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Induction Problem

  • Thread starter dtl42
  • Start date
116
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1. Homework Statement
Prove by Induction that [tex]x^{k}-1=(x-1)(x^{k-1}+x^{k-2}+...+1)[/tex]


2. Homework Equations
None? I need to prove [tex]x^{k+1}-1=(x-1)(x^{k}+x^{k-1}+...+1)[/tex] by assuming this is true: [tex]x^{k}-1=(x-1)(x^{k-1}+x^{k-2}+...+1)[/tex]


3. The Attempt at a Solution
[tex]x^{k+1}-1=(x-1)(x^{k}+x^{k-1}+...+1)[/tex] - I tried substituting in the [tex]x^{k}[/tex] term, and expanding [tex]x*x^{k}-1[/tex], but it failed.
 

Answers and Replies

HallsofIvy
Science Advisor
Homework Helper
41,732
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1. Homework Statement
Prove by Induction that [tex]x^{k}-1=(x-1)(x^{k-1}+x^{k-2}+...+1)[/tex]


2. Homework Equations
None? I need to prove [tex]x^{k+1}-1=(x-1)(x^{k}+x^{k-1}+...+1)[/tex] by assuming this is true: [tex]x^{k}-1=(x-1)(x^{k-1}+x^{k-2}+...+1)[/tex]


3. The Attempt at a Solution
[tex]x^{k+1}-1=(x-1)(x^{k}+x^{k-1}+...+1)[/tex]
You can't use that- that's what you are trying to prove.

- I tried substituting in the [tex]x^{k}[/tex] term, and expanding [tex]x*x^{k}-1[/tex], but it failed.
You have xk+1- 1 and you need to use the fact that xk- 1= (x-1)(xk-1+...+ x+ 1). Have you tried dividing xk+1-1 by xk- 1? It does not divide evenly, you get
[tex]x^{k+1}-1= (x^k-1)(x+1)+ \frac{x-1}{x^k-1}[/tex]
but now you should be able to simplify that fraction.
 
116
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That fraction would simplify to [tex]\frac{1}{x^{k}+x^{k-1}+...+1}[/tex] right?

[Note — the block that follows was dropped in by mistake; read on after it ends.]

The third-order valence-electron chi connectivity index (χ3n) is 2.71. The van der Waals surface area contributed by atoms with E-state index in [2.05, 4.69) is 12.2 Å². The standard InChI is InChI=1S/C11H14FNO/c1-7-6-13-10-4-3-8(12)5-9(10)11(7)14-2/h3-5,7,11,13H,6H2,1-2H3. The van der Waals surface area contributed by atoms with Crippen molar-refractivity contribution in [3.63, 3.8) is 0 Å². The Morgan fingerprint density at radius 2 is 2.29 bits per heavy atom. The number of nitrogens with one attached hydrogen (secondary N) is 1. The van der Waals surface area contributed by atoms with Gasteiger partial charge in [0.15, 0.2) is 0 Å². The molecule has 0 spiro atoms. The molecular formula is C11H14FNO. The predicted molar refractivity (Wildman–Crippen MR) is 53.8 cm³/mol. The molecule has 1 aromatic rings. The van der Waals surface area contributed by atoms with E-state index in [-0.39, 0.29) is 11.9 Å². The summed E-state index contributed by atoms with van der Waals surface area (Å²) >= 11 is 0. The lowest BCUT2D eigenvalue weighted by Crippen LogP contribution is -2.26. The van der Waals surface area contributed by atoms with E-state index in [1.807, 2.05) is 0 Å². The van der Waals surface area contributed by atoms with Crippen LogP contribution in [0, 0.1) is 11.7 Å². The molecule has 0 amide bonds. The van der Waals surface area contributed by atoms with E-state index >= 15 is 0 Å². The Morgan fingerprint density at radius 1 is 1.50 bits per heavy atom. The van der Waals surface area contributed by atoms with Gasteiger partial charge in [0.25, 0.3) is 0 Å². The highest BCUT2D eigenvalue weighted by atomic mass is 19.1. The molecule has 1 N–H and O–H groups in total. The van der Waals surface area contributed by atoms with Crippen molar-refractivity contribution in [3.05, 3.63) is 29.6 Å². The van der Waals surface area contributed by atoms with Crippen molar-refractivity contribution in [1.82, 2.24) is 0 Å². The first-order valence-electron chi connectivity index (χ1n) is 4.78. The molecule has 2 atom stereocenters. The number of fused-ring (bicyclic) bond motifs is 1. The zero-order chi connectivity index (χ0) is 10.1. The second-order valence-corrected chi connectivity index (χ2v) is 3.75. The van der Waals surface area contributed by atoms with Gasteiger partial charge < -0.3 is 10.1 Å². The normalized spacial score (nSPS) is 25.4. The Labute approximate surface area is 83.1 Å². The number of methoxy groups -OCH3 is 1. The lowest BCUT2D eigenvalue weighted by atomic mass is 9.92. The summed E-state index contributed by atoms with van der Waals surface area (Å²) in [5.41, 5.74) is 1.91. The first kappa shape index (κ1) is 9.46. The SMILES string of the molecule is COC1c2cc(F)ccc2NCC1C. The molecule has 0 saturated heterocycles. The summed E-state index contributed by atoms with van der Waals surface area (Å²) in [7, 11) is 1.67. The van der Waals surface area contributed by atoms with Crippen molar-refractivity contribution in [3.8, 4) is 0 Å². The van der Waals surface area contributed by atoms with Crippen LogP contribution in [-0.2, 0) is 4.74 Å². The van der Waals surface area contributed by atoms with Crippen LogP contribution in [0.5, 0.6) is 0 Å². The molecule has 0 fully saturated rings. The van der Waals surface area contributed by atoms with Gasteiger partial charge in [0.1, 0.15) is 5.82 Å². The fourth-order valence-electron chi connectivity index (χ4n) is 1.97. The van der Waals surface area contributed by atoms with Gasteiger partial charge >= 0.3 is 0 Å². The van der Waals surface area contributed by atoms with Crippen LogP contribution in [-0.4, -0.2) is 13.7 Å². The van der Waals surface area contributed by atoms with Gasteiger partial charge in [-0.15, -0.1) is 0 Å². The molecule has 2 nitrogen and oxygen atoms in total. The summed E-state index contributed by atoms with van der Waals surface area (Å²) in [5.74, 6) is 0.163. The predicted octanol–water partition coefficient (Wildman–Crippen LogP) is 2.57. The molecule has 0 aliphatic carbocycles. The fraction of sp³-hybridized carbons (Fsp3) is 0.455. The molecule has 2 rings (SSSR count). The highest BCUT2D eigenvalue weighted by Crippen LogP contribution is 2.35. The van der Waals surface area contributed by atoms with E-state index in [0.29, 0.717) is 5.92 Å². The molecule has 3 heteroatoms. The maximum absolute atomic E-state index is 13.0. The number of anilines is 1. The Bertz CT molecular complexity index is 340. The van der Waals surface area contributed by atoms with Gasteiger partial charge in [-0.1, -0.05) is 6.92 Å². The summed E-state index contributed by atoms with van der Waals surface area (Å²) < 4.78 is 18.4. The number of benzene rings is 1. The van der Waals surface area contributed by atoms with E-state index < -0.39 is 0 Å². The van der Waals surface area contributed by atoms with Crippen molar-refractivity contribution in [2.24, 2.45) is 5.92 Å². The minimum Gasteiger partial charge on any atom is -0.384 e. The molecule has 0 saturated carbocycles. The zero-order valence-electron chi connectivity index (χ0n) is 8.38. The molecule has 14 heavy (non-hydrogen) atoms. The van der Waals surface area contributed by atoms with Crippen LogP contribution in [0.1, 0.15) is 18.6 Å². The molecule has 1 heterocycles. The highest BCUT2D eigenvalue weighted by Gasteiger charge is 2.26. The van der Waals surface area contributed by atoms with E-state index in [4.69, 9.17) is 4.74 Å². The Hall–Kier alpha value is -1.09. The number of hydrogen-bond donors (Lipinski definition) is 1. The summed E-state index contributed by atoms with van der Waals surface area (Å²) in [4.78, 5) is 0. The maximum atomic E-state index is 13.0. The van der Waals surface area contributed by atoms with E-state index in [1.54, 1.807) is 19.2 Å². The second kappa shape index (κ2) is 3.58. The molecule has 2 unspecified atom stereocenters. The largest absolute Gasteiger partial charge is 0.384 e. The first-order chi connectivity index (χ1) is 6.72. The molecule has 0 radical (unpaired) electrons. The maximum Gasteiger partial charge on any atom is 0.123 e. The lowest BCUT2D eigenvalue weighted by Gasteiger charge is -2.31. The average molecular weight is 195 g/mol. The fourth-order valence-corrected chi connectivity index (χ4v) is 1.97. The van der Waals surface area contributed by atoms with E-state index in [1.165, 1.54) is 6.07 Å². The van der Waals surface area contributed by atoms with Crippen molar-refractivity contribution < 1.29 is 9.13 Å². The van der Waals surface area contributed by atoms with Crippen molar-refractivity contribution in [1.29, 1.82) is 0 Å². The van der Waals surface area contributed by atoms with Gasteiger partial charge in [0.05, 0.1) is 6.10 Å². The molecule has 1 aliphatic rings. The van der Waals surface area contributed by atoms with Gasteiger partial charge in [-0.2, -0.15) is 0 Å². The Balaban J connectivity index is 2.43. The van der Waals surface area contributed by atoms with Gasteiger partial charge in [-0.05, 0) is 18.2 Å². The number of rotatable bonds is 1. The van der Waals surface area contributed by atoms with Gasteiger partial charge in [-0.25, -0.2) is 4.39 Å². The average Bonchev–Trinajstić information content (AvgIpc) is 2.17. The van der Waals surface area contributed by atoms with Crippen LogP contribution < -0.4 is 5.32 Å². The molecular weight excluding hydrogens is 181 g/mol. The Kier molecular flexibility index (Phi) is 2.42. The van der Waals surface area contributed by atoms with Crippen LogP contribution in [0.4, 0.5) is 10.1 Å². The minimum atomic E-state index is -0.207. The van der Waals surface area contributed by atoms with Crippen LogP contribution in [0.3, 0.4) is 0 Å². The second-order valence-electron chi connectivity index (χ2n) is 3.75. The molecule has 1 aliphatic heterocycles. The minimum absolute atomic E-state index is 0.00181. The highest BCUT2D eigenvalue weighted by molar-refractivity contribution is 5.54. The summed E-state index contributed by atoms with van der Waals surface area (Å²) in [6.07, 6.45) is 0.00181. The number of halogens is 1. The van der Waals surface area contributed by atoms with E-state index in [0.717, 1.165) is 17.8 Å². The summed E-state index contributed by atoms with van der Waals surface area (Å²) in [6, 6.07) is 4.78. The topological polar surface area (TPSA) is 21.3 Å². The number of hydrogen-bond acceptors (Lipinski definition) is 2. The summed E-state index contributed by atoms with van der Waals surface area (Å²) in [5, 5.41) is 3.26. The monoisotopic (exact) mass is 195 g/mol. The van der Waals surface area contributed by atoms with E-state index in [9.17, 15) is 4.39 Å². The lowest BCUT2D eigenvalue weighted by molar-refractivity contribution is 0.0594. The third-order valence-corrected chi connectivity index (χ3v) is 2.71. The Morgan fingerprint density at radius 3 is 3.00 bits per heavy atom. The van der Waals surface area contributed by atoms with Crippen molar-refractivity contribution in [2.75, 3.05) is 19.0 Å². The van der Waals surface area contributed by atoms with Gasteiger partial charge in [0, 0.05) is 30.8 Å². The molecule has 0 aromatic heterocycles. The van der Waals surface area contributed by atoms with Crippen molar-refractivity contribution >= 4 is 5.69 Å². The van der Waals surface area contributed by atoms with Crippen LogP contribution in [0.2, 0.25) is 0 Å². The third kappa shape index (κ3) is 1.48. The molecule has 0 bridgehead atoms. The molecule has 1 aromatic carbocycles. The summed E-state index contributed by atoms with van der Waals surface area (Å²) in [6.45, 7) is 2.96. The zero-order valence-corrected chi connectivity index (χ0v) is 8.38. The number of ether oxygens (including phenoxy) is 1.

116
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That fraction would simplify to [tex]\frac{1}{x^{k}+x^{k-1}+...+1}[/tex] right?
 
116
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Bump, I could use some help
 
Gib Z
Homework Helper
3,344
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Check the power of the leading term in the denominator again.
 
144
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there is another method without any division. When you have [tex]x^{k+1}-1=x \cdot x^k-1[/tex], substitute the x part inte another appropriate term that equals x, then use the induction assumption.
 
Last edited:
116
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What would the other appropriate term be? I can't really work that out in my head, I thought I should substitute for [tex] x^{k} [/tex] because I can separate it more easily.
 
144
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I can give you an example of what technique I mean.
Prove that [tex]3^{2n+1} + 4^{2n+1}[/tex] always is divisible by 7.
Indcution. True for n=0, now assume true for n and consider n+1:
[tex]a_{n+1}=3^{2(n+1)+1} + 4^{2(n+1)+1}=9\cdot 3^{2n+1}+16 \cdot 4^{2n+1}=[/tex]
[tex]=9\cdot 3^{2n+1}+(9+7) \cdot 4^{2n+1}=9 \cdot a_n + 7 \cdot 4^{2n+1}[/tex]
which is divisible by 7 if a_n is.
How can you apply this method on your problem? how can the two terms look like, if they should equal x? :)
 
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